Aug 31, 2015
I just spent two days in Tokyo at the World Assembly of Women sponsored by the Government of Japan. One of the issues I spoke on was the importance of sanitation, with a particular focus on the needs of #women and #girls.
Around the world, 2.5 billion people are estimated not to have basic sanitation, and over one billion must resort to open defecation.
Lack of access to adequate sanitation puts the lives and health of women and girls at risk. As well, girls miss many school days and often drop out of school altogether because of lack of private toilets in schools. In his message on World Toilet Day in 2013, the UN Secretary-General noted that when schools provide decent toilets, eleven per cent more girls attend school. That year, the SG launched a Call to Action on Sanitation to end open defecation by 2025.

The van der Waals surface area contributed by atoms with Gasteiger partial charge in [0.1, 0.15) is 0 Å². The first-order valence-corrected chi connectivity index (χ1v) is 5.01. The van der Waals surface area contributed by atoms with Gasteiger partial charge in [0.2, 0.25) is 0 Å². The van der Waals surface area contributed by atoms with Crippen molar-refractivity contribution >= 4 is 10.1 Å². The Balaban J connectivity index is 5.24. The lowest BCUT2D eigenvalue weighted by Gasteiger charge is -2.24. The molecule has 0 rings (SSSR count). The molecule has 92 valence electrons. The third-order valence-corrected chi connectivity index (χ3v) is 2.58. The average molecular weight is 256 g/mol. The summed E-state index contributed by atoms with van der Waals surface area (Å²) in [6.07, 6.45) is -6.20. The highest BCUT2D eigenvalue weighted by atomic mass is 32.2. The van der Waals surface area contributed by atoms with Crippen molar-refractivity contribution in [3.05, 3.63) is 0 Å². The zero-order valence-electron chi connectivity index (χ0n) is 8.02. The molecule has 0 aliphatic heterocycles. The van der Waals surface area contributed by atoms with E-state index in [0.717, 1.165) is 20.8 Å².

Sanitation featured as a key area in the Millennium Development Goals, and this is carried through in the new Sustainable Development Goals. New SDG Six calls for the availability and sustainable management of water and sanitation for all by 2030.
Achieving that goal requires three things:
1. Leadership and political will. Access to sanitation for all needs to be placed at the heart of national development agendas.
2. Investment. The cost of achieving the SDG by 2030 is estimated at a cost of US$27 billion invested each year until then – or around .036 per cent of global GDP. This is achievable.
3. Integrated and proven approaches which cut across ministries, sectors, and silos are needed.
Let us hope that sanitation will now get the attention it deserves. Access to it is a matter of human dignity and a basic right. It is also critical for poverty reduction and sustainable development.